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Effect of smoke and gender on bronchiolar injury and repair

Institution: University of California, Davis
Investigator(s): Laura Van Winkle, Ph.D.
Award Cycle: 2005 (Cycle 14) Grant #: 14RT-0132 Award: $418,207
Subject Area: Pulmonary Disease
Award Type: Research Project Awards

Initial Award Abstract
Environmental tobacco smoke (ETS) is causally associated with pulmonary diseases of both men and women. However, risk of cancer of the peripheral lung as well as risk of COPD is higher in women exposed to smoke. This suggests that there are gender differences in epithelial responses in the airways. However the cellular mechanisms involved in these differences, before tumors develop, are largely unknown. Metabolic activation of compounds found in tobacco smoke is associated with the formation of tumors. Epidemiologic studies suggest that women with increased expression of certain P450s and alterations in detoxifying pathways have an increased risk of cancer. What is not known is the relation of the status of these enzyme systems at time of exposure, the role of subsequent co-exposures and the association with the early epithelial changes that may be precursors of later airway disease. Because ETS-induced changes are focal within the lung, it is necessary to use site-specific experimental approaches to study the cellular changes in distal vs. proximal airways. Our previous studies have shown that: 1) the potential for acute injury following ETS exposure is different between male and female mice, 2) prior ETS exposure differentially affects xenobiotic metabolizing systems in males and females and 3) we have the methods to study cellular changes on an airway level specific basis.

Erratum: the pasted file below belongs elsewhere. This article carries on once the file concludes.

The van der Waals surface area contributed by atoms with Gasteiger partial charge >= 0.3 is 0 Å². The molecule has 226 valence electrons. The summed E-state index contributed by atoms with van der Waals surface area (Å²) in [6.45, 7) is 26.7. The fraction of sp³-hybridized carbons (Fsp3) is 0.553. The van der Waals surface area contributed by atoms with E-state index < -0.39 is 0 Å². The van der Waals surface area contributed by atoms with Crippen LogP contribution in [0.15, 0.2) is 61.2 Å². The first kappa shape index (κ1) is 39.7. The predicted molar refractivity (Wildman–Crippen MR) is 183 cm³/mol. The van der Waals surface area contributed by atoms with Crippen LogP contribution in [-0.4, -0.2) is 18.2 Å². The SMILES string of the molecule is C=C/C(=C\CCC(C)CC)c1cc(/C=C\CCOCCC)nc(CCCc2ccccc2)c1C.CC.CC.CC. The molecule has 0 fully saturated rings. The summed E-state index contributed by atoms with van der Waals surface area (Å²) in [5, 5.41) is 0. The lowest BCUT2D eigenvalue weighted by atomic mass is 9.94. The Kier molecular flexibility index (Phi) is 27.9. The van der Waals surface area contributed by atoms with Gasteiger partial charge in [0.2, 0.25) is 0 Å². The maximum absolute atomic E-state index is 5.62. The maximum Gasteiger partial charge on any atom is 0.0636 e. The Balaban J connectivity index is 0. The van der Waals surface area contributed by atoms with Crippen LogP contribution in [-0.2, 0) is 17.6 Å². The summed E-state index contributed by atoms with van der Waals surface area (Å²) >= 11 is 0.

The central hypothesis of the proposed research is that a history of prior ETS exposure alters the airway epithelium in a gender specific manner and that this in turn alters both epithelial injury and repair. We further hypothesize that injury is greater in males because ETS induces tolerance in males but not in females. In addition, we hypothesize that impaired repair caused by ETS exposure will decrease clearance of particles and will also result in pre-neoplastic lesions in long-term studies and that impaired repair will be greater in female mice. We will address this hypothesis with two specific aims. In the first aim we will determine whether a history of prior ETS exposure will result in greater susceptibility to bronchiolar injury in female mice vs male mice by examining 4 different potential mechanisms. In specific aim 2 we will define whether a history of prior exposure to ETS impairs repair to a greater extent in female mice vs. male mice and will also define the effect of prior ETS exposure on clearance of particles and persistence of pre-neoplastic lesions.

This research has potential impact for women who smoke or are exposed to ETS and who live in urban areas with high levels of air pollution. These studies have direct relevance to understanding the causes of tobacco-related diseases. We expect these studies will benefit the general population by defining the mechanisms that make females more susceptible and relating susceptibility to expression of precancerous markers on lung epithelium. Once mechanisms have been defined, strategies can be devised that will afford sensitive populations some protection (including appropriate air quality standards). Further, identification of key pathways involved in susceptibility will enable identification of individuals most at risk. These studies are highly relevant to TRDRP research primary priorities on the pathogenesis, susceptibility and progression of lung cancer in an under-researched and sensitive population, females.